Figure 2.

Metabolism and mechanism of action of dihydropyrimidine dehydrogenase (DPD).

Capecitabine

Treatment of metastatic CRCs now includes the use of another chemotherapeutic agent, capecitabine, which is an oral precursor of 5-FU (Fig. 3) (De Paoli et al., 2004). This orally active tumor-selective fluoropyrimidine reaches a higher intratumoral 5-FU level and is less toxic than 5-FU. With regard to 5-FU, low levels of TS and DPD lead to a better response to capecitabine. In particular, it has been observed that 75% of metastatic colorectal cancer patients, with homozygote double-repeat variants in TS (S/S), respond better to capecitabine administration compared with 8% of those with heterozygote variants (S/L) and 25% of those with triple-repeat homozygote variants (L/L) (Park et al., 2002; Iqbal and Lenz, 2003).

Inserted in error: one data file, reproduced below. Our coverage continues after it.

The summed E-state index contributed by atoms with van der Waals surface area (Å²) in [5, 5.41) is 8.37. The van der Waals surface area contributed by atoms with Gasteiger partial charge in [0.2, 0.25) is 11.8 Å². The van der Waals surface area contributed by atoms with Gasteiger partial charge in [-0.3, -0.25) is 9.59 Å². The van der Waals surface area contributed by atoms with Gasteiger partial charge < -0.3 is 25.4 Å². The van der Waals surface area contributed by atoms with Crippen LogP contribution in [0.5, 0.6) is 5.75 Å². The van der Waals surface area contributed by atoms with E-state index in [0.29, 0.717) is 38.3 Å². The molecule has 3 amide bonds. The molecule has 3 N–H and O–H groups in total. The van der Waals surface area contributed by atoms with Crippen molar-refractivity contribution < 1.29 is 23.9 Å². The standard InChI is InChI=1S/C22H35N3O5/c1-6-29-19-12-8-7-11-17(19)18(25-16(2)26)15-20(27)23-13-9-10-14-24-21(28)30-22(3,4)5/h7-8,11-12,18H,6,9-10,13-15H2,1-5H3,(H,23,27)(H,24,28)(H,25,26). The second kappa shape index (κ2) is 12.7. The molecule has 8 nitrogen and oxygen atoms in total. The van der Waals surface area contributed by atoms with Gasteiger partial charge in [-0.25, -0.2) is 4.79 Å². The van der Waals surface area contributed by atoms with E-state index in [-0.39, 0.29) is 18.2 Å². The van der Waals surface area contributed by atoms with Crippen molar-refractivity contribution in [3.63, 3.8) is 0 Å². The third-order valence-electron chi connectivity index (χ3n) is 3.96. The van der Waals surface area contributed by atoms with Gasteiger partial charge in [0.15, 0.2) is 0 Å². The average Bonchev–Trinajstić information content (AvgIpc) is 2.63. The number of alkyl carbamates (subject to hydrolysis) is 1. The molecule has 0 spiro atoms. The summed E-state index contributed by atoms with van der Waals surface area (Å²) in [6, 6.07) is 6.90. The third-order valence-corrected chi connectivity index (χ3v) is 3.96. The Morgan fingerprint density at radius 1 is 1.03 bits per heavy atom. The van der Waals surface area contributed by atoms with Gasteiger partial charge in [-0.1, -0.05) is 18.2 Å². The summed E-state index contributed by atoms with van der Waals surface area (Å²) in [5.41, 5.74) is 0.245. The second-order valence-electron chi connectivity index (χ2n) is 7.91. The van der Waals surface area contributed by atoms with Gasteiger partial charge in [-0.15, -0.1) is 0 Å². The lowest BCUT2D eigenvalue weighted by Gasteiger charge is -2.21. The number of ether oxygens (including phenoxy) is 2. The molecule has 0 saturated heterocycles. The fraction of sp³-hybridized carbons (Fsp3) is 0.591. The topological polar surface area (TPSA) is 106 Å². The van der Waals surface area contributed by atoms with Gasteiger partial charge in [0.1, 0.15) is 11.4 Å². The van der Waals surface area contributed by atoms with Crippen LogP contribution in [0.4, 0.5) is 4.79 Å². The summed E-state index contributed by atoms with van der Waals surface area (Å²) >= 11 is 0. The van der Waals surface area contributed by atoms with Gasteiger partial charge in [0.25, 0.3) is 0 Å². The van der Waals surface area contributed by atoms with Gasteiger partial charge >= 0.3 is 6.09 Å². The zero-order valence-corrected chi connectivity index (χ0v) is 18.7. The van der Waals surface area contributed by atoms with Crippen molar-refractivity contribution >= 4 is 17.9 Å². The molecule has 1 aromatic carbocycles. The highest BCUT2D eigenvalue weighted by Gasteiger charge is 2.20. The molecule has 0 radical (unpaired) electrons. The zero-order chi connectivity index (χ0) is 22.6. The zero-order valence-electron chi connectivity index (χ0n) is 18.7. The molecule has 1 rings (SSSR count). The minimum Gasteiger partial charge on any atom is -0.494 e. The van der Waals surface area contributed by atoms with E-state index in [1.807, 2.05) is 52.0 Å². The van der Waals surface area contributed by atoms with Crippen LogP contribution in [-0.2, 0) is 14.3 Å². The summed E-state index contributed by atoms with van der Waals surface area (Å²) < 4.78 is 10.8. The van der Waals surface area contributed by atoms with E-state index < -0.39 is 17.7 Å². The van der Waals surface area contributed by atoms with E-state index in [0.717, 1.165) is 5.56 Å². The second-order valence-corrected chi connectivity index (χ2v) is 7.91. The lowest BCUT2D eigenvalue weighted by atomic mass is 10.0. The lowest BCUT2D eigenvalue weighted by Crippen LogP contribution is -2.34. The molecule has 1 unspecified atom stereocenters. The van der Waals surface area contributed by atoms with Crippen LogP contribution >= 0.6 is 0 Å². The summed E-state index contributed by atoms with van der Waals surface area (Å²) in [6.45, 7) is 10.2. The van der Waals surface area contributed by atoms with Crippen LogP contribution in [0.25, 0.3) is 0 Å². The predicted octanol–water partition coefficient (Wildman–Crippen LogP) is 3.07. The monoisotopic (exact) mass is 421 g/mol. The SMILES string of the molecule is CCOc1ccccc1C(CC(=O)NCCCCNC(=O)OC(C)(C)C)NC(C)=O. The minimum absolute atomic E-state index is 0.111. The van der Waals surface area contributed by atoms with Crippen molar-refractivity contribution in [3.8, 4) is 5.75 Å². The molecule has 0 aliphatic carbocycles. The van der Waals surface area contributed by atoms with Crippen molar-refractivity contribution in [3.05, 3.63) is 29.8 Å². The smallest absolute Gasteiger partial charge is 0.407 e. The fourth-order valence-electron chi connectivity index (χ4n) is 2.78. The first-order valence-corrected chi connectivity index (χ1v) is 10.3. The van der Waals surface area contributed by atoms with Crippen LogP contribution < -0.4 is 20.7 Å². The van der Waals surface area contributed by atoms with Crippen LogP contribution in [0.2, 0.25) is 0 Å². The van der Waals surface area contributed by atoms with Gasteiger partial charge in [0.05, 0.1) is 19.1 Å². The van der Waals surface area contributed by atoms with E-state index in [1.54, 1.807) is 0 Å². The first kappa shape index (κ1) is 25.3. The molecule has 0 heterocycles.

Figure 3.

Metabolism and mechanism of action of capecitabine. 5DFUR, 5′-deoxy-5-fluorouridine; TP, thymididine phosphorilase; 5-FU, 5-fluoro-uracile; FdUMP, fluoro-2-deoxyuridine-monophosphate; TS, thymidylate synthase.

Irinotecan

The combination of FA/5-FU together with other drugs such as irinotecan has led to promising results in the treatment of CRCs, particularly in first line therapy of patients with metastatic disease. Irinotecan-based therapy has been approved for the treatment of metastatic CRC, with three-weekly and weekly dosing being the most common schedule.

Moreover, recent data suggested that a synergistic interaction between EGFR tyrosine kinase inhibitor gefitinib (“Iressa”) and irinotecan could be effective in the treatment of colorectal tumor cells that express high levels of EGFR (Koizumi et al., 2004).

Irinotecan (CPT-11) inhibits topoisomerase I, a nuclear protein, which breaks one strand of the DNA, pulls the other strand through the gap, and finally seals the gap. Irinotecan is a prodrug that, in presence of hepatic or gastrointestinal carboxylesterase, is metabolized to its active form 7-ethyl-10-hydroxy camptothecin (SN-38). Irinotecan and SN-38 bind to the topoisomerase DNA complex preventing religation of the single-strand breaks in the DNA molecule and causing DNA double strand breaks, which can lead to apoptosis (Catley et al., 2004; Griffiths et al., 2004).